The witness is here placed on a table instead of a witness-box; nor was there much farther peculiarity to remark, except in the dirt of the court, the absence of the barristerial wig and gown, and the great coolness with which a fellow who seemed a sort of clerk, usher, and Irish interpreter to the court, recommended a prisoner, who was making rather a long defence, to be quiet. I asked him why the man might not have his say. "Sure," says he, " he's said all he has to say, and there's no use in any more." But there was no use in attempting to convince Mr. Usher that the prisoner was best judge on this point : in fact the poor devil shut his mouth at the admonition, and was found guilty with perfect justice. A considerable poor-house has been erected at Waterford, but the beggars of the place as yet prefer their liberty, and less certain means of gaining support. We asked one who was calling down all the blessings of all the saints and angels upon us, and telling a most piteous tale of poverty, why she did not go to the poor-house. The woman's look at once changed from a sentimental whine to a grin. "Dey owe two hundred pounds at dat house," said she, " and faith, an honest woman can't go dere." With which wonderful reason ought not the most squeamish to be content?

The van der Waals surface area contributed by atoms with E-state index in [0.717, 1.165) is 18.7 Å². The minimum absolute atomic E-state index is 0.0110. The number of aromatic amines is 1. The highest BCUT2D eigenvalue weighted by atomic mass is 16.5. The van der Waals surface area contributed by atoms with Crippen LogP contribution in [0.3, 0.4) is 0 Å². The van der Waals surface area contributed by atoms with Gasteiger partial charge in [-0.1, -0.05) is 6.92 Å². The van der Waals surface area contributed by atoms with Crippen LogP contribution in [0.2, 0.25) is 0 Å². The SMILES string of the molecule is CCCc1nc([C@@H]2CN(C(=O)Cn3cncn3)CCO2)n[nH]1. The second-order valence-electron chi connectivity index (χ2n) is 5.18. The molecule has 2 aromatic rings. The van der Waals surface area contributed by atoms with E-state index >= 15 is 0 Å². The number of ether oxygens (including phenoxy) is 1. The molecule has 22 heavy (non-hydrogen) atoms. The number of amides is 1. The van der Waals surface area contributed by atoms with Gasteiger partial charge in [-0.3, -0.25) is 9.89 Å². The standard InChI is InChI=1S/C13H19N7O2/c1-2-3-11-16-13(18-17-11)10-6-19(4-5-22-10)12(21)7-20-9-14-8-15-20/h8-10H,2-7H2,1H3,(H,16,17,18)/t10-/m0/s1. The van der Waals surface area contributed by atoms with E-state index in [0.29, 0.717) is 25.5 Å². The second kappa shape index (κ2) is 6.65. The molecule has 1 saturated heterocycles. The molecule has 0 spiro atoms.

After describing, as accurately as words may, the fea- tures of a landscape, and stating that such a mountain was to the left, and such a river or town to the right, and putting down the situations and names of the villages, and the bearings of the roads, it has no doubt struck the reader of books of travels that the writer has not given him the slightest idea of the country, and that he would have been just as wise without perusing the letter-press landscape through which he has toiled. It will be as well then, under such circumstances, to spare the public any lengthened description of the road from Waterford to Dungarvan; which was the road we took, followed by benedictions delivered gratis from the beggarhood of the former city. Not very far from it you see the dark plantations of the magnificent domain of Curraghmore, and pass through a country, blue, hilly, and bare, except where gentlemen's seats appear with their ornaments of wood. Presently, after leaving Waterford, we came to a certain town called Kilmacthomas, of which all the information I have to give is, that it is situated upon a hill and river, and that you may change horses there. The road was covered with carts of seaweed, which the people were bringing for manure from the shore some four miles distant; and beyond Kilmacthomas we beheld the Cummeragh Moun- tains, " often named in maps the Nennavoulagh," either of which names the reader may select at pleasure.